Harn Museum of Art Rebekah lOng

Medium of the Art / Technique of the Artist

Traces, Viyé Diba, 2007

If I had only seen this piece of art online, or through a picture, I would not have understood the texture of it as well as I did when I saw it in person. Even in the picture I took with it, it looks much more plain and smooth than it really is. What I really appreciated about this piece and the medium used to create it was that it is something I did not expect to see. It is pieces of cloth on a canvas, similar to paper mache. I found it striking that something that looks so plain from far away is actually extremely intricate and textured. I was able to relate this to people, from far away we look fine, our lives often seem normal to other people. It is only when we go up close we realize that people aren't always what we think of them.

Design of the Museum

Zandvoort, Frank Stella, 1981

The first exhibit I saw as I went through the doors was the "American Abstraction" exhibit. This exhibit did not feature many pieces, but I liked it the most nonetheless. As soon as you walk in, all you see are three sculptures. They are reasonably spread apart from each other. I appreciated their spacial set up because it really allows visitors to view one piece without others near it distracting them. The lighting was slightly dimmer in this section than in others, but it was not necessarily noticeable. I liked being able to concentrate on one piece at a time, and then move to the next one. I also appreciate modern and abstract art more than older and more concrete pieces, so I liked this exhibit for that reason.

Untitled, John Chamberlain, 1973

Art and Core Values

American Art Glass

One of my core values is influence. I thought these glass vases represented this influence because they are inspired partly by French pieces. I also appreciate them because they look rather old, but I know that many people would still have these types of vases in their houses today. I took it's association with Influence really to show that the past is still affecting our present. Even just by having these things in the museum. We take time to look at these and take something from it, this is the epitome of influence. I allowed these vases to show me that the past and the present are continuously connected, and constantly affecting the way we look at the future.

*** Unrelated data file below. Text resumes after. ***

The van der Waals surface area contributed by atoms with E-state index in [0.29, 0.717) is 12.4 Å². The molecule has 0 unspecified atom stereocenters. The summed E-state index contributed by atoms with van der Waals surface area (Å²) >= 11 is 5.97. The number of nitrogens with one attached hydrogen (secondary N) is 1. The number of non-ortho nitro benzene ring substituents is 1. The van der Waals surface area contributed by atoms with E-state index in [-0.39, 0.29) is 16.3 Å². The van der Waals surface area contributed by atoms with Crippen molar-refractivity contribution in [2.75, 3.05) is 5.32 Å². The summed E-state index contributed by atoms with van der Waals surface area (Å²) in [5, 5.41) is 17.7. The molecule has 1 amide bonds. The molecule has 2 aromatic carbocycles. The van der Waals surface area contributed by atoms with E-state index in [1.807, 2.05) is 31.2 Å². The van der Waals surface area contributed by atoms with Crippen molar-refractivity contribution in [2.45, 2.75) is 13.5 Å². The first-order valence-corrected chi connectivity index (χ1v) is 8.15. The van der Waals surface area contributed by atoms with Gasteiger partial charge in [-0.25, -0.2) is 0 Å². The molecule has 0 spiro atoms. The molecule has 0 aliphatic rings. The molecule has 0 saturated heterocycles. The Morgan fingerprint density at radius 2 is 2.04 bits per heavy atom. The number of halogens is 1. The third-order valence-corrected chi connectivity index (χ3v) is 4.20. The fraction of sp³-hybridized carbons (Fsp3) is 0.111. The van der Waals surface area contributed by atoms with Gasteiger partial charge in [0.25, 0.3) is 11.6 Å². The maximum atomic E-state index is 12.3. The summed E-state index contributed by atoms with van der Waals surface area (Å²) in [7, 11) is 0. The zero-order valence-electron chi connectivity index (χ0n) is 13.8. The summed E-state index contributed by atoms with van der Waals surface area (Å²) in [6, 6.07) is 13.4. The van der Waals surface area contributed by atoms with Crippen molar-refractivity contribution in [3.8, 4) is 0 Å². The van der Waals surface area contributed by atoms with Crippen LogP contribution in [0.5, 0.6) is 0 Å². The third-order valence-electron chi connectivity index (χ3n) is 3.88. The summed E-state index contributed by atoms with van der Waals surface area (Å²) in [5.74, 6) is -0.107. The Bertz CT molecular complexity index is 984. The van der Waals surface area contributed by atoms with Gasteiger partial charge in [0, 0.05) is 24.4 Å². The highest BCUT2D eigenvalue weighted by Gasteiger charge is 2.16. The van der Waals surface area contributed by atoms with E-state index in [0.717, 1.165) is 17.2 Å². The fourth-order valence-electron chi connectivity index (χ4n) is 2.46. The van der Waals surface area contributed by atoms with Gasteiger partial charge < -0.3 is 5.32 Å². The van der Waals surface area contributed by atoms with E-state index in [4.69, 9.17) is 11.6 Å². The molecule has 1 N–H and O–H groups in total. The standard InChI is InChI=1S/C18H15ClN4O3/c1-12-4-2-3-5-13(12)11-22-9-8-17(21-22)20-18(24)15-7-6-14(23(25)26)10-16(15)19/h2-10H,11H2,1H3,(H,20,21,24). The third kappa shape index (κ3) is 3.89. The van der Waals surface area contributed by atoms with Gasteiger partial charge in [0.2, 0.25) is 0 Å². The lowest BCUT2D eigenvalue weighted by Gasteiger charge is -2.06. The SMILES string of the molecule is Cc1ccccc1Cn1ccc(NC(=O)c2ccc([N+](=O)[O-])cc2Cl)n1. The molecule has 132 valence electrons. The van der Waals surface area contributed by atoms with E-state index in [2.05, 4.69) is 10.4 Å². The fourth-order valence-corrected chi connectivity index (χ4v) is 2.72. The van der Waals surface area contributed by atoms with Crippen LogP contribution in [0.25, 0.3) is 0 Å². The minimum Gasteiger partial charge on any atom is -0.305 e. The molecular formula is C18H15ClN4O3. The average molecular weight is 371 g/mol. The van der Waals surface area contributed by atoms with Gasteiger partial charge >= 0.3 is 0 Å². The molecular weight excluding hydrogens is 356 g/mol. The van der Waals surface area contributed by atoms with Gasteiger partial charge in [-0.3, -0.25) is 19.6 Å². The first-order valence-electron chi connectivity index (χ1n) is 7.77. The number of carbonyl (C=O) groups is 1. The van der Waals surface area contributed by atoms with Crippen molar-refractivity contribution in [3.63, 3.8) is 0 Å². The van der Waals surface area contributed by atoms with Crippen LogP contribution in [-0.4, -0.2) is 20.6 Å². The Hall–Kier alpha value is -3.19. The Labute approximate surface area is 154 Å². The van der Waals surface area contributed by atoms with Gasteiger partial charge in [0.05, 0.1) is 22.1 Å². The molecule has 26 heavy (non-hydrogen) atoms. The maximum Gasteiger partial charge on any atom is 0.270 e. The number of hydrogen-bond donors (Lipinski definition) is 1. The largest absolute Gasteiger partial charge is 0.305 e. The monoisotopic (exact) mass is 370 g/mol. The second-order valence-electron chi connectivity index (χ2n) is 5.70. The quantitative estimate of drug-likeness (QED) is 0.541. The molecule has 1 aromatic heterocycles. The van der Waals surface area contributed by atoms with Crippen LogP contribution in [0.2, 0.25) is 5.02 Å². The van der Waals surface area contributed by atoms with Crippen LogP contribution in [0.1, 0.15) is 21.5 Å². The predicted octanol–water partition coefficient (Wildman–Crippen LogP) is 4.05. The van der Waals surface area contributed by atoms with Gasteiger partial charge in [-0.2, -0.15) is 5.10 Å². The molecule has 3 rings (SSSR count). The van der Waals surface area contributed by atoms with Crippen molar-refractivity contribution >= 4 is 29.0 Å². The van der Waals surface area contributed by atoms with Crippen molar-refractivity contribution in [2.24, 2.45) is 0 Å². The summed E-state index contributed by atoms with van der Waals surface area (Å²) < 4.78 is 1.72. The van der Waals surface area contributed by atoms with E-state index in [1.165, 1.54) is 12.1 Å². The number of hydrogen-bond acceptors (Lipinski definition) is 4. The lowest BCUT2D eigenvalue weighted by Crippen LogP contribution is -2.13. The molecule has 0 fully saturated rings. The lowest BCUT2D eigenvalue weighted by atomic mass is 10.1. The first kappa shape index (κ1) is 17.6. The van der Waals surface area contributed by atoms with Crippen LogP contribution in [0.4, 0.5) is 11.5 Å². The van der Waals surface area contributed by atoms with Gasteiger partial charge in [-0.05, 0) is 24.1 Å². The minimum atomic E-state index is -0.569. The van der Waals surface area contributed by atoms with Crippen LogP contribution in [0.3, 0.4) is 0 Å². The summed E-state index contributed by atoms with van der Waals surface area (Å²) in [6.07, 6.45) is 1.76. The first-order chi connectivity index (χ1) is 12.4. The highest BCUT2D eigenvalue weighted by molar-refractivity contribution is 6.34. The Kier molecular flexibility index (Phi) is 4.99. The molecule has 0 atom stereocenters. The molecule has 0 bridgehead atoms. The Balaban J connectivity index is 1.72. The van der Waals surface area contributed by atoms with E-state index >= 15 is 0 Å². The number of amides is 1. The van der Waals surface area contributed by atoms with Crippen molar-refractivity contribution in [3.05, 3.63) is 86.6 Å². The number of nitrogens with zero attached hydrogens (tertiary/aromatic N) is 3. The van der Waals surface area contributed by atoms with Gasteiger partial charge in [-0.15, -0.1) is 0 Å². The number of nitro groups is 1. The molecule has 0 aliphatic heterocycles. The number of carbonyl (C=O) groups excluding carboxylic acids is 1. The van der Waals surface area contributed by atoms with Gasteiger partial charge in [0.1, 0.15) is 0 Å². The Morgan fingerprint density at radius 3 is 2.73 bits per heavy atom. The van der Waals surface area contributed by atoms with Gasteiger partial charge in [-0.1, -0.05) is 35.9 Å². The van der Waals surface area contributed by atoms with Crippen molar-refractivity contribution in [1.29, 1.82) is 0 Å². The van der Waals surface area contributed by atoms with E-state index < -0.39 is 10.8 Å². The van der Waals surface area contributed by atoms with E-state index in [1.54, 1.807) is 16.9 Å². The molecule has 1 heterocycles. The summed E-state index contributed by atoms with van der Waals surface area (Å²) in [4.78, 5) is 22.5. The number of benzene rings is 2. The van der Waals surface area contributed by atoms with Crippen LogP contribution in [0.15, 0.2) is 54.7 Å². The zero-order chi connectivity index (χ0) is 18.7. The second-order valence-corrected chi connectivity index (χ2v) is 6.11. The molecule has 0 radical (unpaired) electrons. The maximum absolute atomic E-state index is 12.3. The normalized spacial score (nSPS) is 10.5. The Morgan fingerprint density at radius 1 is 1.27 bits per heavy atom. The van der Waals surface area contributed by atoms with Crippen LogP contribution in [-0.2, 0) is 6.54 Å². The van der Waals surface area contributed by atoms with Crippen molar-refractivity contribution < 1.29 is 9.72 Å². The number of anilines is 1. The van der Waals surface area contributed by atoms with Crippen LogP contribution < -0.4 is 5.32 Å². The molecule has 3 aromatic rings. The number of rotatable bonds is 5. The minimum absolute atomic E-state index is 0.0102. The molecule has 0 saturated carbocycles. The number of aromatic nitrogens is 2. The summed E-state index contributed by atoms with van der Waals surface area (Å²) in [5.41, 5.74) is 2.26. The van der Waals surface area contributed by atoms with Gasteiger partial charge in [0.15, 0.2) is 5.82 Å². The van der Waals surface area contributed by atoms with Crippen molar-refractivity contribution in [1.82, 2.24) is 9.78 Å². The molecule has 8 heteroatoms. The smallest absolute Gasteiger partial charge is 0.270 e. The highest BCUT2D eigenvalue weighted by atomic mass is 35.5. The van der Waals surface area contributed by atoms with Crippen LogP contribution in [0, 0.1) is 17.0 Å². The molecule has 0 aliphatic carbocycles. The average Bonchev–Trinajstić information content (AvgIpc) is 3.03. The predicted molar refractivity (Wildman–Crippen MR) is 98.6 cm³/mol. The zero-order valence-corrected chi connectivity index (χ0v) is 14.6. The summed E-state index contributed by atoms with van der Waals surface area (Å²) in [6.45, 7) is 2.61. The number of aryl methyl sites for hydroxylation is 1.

Art and the Good Life

Frida at ABC Hospital Sketching, Juan Guzmán, 1950

This is probably one of my favorite pictures in the Harn. This picture depicts Frida Kahlo working on her art in the hospital. When I saw this, I immediately thought about the "Fighting for the Good Life" module. Even though Frida Kahlo is in the hospital for an extended period of time, she is still doing what she loves. This shows that you should never give up on the things that make you happy, that give you a "Good Life", despite the troubles life presents you every day. I have a new appreciation for Frida Kahlo as well as a new appreciation for the fighting module because this takes fighting from simply violent action to get something you want, to pushing through hardships to get what you want.

Frida Kahlo & Carla Agaostini at ABC Hospital with Puppets, Juan Guzmán, 1950
Created By
Rebekah Long

Made with Adobe Slate

Make your words and images move.

Get Slate

Report Abuse

If you feel that this video content violates the Adobe Terms of Use, you may report this content by filling out this quick form.

To report a Copyright Violation, please follow Section 17 in the Terms of Use.